If you leave out the May Day editions, tonight its the eighth time Le Guess Who? will kick off in Utrecht (NL) again. The festival always offers a mixture of unknown and renowned indie acts during the last weeks of November and this year there is no exception on that. Personally, I’m always looking forward to Le Guess Who? because it brings a bunch of interesting artists to my doorstep. Luckily the festival organizers can’t complain about the attention from the Dutch media they’re getting these days and Sounds from the Darkside can’t be left behind on that, so during the coming days we will keep you posted about the festival’s proceedings.
Once in a while I try to listen through the proceedings of everyday hoping to discovering some new music. Alas, the daily bustle heavily distorts such a process so I’ve come to accept that discovering new music for me is all about trusting my subconscious to preselect the average from the great, simply by neglecting what’s playing at the background. About a week ago, after an unknown number of background plays of Burn Your Fire For No Witness, my subconscious finally shook me up, telling me it was time for a proper listen to Angel Olsen. And then it hit me: Olsen’s second full release is probably my first true highlight of the year. Continue reading
On a certain level, all kinds of interesting dependencies between notions are always to be found. Drunk driving is much less dangerous than drunk walking and meat eaters are selfish and less social, or at least some say so. Naturally one can question the validity if such claims, but lets skip that for a moment. Instead I have a claim of my own, here goes: the Danish landscape is strongly connected the desolate desert scenery we know from American Southwest. There you go. Okay, I have to be honest, unfortunately I don’t have any dataset that supports this in anyway, so to many number crushing fetishists this claim will be ripe for the bin in an instant. Unless.., that dark silhouette standing amidst of a gently sloping Danish field is here to save the day. Could this be Howe Gelb? Continue reading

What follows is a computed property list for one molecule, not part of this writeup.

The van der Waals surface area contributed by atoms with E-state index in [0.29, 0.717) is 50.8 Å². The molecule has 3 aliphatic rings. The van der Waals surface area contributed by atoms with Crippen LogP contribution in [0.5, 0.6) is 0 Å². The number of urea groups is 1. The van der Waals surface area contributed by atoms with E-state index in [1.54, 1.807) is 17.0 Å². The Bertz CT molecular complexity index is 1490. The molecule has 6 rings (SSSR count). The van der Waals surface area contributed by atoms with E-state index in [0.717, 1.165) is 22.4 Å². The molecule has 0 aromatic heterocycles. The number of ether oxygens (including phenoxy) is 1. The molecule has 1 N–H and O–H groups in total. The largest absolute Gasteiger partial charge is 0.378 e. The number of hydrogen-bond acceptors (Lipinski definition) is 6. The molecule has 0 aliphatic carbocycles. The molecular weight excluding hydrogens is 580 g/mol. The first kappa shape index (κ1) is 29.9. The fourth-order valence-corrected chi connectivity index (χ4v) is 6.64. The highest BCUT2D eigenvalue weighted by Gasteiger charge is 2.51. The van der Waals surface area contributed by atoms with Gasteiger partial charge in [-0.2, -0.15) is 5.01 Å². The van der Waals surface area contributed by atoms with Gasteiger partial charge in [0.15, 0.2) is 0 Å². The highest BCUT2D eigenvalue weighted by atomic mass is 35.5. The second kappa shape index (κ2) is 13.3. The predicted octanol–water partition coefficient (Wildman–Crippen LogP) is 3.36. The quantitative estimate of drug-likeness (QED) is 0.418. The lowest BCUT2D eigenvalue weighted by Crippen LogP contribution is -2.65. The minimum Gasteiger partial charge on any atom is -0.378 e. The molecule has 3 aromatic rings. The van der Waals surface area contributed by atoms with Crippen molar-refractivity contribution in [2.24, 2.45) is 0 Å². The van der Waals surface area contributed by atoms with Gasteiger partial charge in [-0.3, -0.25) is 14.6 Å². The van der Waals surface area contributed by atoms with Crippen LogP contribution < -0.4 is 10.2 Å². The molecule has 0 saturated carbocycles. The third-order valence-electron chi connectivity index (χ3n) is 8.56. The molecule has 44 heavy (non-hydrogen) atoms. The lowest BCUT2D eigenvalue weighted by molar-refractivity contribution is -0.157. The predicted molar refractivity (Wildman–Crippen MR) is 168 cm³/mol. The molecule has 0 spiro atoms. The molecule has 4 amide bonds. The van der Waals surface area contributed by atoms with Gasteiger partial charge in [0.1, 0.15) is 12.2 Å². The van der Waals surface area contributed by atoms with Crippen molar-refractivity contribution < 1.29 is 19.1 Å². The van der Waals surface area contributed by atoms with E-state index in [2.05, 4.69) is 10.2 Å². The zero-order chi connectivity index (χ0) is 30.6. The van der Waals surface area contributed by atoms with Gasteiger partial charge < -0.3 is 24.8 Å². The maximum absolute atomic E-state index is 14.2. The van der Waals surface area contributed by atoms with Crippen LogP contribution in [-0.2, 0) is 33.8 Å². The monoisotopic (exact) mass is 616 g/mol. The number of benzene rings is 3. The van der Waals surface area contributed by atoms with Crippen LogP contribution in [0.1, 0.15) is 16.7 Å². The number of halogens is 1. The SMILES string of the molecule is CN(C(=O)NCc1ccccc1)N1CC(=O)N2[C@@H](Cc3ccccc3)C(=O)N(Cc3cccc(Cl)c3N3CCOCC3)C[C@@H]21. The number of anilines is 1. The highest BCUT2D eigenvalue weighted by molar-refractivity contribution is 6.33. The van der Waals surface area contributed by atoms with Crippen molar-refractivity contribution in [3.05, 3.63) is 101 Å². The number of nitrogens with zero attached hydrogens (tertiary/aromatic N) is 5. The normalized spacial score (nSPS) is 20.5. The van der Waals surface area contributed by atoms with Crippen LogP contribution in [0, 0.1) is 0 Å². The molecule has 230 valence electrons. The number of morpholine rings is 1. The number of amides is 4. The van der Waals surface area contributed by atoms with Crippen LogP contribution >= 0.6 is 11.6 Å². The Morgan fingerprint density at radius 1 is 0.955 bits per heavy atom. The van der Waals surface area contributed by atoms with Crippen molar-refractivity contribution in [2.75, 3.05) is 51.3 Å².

Morning haste is a normal part of life for many city dwellers. As long as you don’t dawdle, waking up, showering, brushing teeth, making and eating breakfast, drinking coffee, getting to the station and cramming yourself into a train can be done in about thirty minutes. But what sort of music will keep you from dawdling (setting aside those nonsensical radio shows)? A friend of mine came up with an answer: The Baptist Generals. Their EP Dog (2000) contains 19 minutes of rusty Americana that will undoubtedly turn those drowsy mornings into a fresh start. At a high rate, eight straightforward lo-fi tracks will blow you towards a new boring day at the office. Dog did not get much attention but can nevertheless be seen as a rediscovery of a rougher kind of Americana. The Baptist Generals, who started off playing for beer money in Denton (Texas, USA), continued their endeavors in 2003. No Silver / No Gold is once more a ‘bucked-sounding’ album that excels in terms of loudness and sleaziness. Hereafter it became relatively quiet for about ten years. During these years founders Chris Flemmons and Steve Hill where primarily active on stage in different settings and attempted to release a new studio record in 2005. Unfortunately this record never made it to the stores “[…] life got in the way for a while after 2005”, according to Flemmons. This persistent silence foreshadowed the end of the band, however ‘The Generals’ nearly escaped oblivion this month for Jackleg Devotional To The Heart was finally released on Sub Pop. Continue reading